View Full Version : Chiefs Babb: Haley expects Charles and other Chiefs backs to improve their ball handling

Tribal Warfare
08-26-2009, 01:19 AM
Haley expects Charles and other Chiefs backs to improve their ball handling (http://www.kansascity.com/sports/chiefs/story/1406104.html)
The Kansas City Star

Jamaal Charles couldn’t explain it, either. There was no one around him during Friday’s preseason game at Minnesota, and no contact. He just tripped, fell and lost the football.

“A freak accident,” he said.

The problem for Charles, a Chiefs’ second-year running back, is that fumbles haven’t been a freak occurrence during his career, dating to his days at the University of Texas. A fumble during a 2007 game against Oklahoma did the Longhorns no favors against the Sooners, compelling former Texas running back Earl Campbell to work with Charles.

That’s been nearly two seasons ago, and Chiefs coach Todd Haley expects Charles — and all of Kansas City’s rushers — to improve their ball handling. Haley said players are made to run through the “gantlet,” a mechanism that simulates contact on ball carriers’ arms and shoulders. But there’s not much a coach can do when a running back just falls and loses control of the football.

“The worst thing a running back can do is fumble the ball,” Charles said. “He feels like his whole life is over.”

Haley didn’t say that, but he did say that the Chiefs cannot afford those kinds of mistakes, self-inflicted or otherwise. The coach said a point of emphasis now is to teach Kansas City’s backs to carry the ball in the arm that faces away from the nearest defender.

If a rusher breaks toward the right sideline, he should carry the ball with his right arm — until he tries to cut back toward the left, anyway. The idea is that the extra distance between the ball and the defense should prevent a defender from prying it out.

As if a running back doesn’t have enough to think about.

“There’s a way to hold a football,” Haley said, “and there are a lot of ways to not hold it. But there’s really one way to hold a football correctly, and you’ve got to coach it properly to make them understand. … You’ve got to teach it, and then you’ve got to stay after it all the time.

“That’s a little thing that becomes a big thing.”

Doesn’t Charles know it. He said a quick way for a running back to soil his reputation is to fumble too often. For now, Haley is being patient with the young rusher, sending Charles back in Friday night on the first offensive play after his fumble. Haley said Charles executed better technique on that 3-yard run, and he passed a big test when, later in the first quarter, Charles caught a pass and went 20 yards before being pushed out of bounds.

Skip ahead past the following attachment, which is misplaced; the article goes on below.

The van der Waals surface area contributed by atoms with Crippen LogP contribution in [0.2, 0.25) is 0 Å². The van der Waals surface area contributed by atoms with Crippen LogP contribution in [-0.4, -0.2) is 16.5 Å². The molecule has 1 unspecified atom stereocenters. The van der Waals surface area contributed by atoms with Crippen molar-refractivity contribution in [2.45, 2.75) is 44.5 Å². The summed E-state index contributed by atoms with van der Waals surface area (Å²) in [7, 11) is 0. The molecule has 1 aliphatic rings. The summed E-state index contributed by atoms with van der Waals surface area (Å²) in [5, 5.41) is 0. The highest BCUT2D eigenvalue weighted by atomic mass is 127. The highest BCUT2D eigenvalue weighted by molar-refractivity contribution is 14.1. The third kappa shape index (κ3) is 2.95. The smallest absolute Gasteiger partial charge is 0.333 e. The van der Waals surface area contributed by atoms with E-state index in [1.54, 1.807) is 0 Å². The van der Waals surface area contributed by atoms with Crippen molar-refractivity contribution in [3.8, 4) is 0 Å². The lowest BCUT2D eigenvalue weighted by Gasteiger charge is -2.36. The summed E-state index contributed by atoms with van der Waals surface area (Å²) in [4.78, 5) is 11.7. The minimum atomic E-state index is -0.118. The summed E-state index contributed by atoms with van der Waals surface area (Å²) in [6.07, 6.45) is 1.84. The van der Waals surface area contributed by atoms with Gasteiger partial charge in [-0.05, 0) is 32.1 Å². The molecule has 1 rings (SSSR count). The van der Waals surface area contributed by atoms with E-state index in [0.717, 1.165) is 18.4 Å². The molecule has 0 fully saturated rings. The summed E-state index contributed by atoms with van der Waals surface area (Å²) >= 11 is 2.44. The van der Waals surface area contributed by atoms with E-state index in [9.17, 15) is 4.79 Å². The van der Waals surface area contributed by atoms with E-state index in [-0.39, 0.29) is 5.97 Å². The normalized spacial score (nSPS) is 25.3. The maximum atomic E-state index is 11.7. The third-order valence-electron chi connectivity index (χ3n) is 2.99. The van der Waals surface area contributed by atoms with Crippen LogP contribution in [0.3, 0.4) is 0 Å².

“When I do hold on to the ball,” he said, “I can make a big play.”

Reserve running back Jackie Battle did something similar Friday. He fumbled, too, admitting later that he was carrying the ball with the wrong arm. Battle is a third-year pro, and he has learned that confidence is as important as anything when fumbles become a concern. Battle said that the 22-year-old Charles cannot fixate on his mistakes, particularly when he emerged this offseason as a valuable change-of-pace runner to Larry Johnson.

“He’s got to build his confidence back up,” Battle said. “He’s been a little down on himself.

“Whenever you do start fumbling and it is on your mind, you don’t run with 100 percent confidence. You think about it, but you try not to think about it. It’s tough.”

Battle said part of the difficulty of making the in-run transition, moving the ball from one arm to the other, is that the ball is never more vulnerable than when it’s being shifted. Still, Battle acknowledged that it’s an essential lesson for the Chiefs to learn.

“You can have it as tight as you want,” he said, “and you expose it to the defense and they hit it on the right spot, it’s going to come out.”

Haley has said often this preseason that he wants to build a team with consistent players. He compares the wrong kind of players to a yo-yo, and the coach has made it clear that he wants nothing to do with men who are up one moment and down the next. On Friday, that description fit Charles — even if he did redeem himself with the long reception and a solid kickoff return. Partially, anyway.

“To me, whatever else you do positive,” Haley said, “that’s probably going to hurt your chances to win.”

Charles said he’ll learn. He said he certainly won’t forget.

“I don’t think that’ll probably happen to me anytime again,” he said. “I fumbled the ball. Like Coach said, you’ve got to move on.

“I’ve got to hold on like it’s my paycheck.”

08-26-2009, 01:21 AM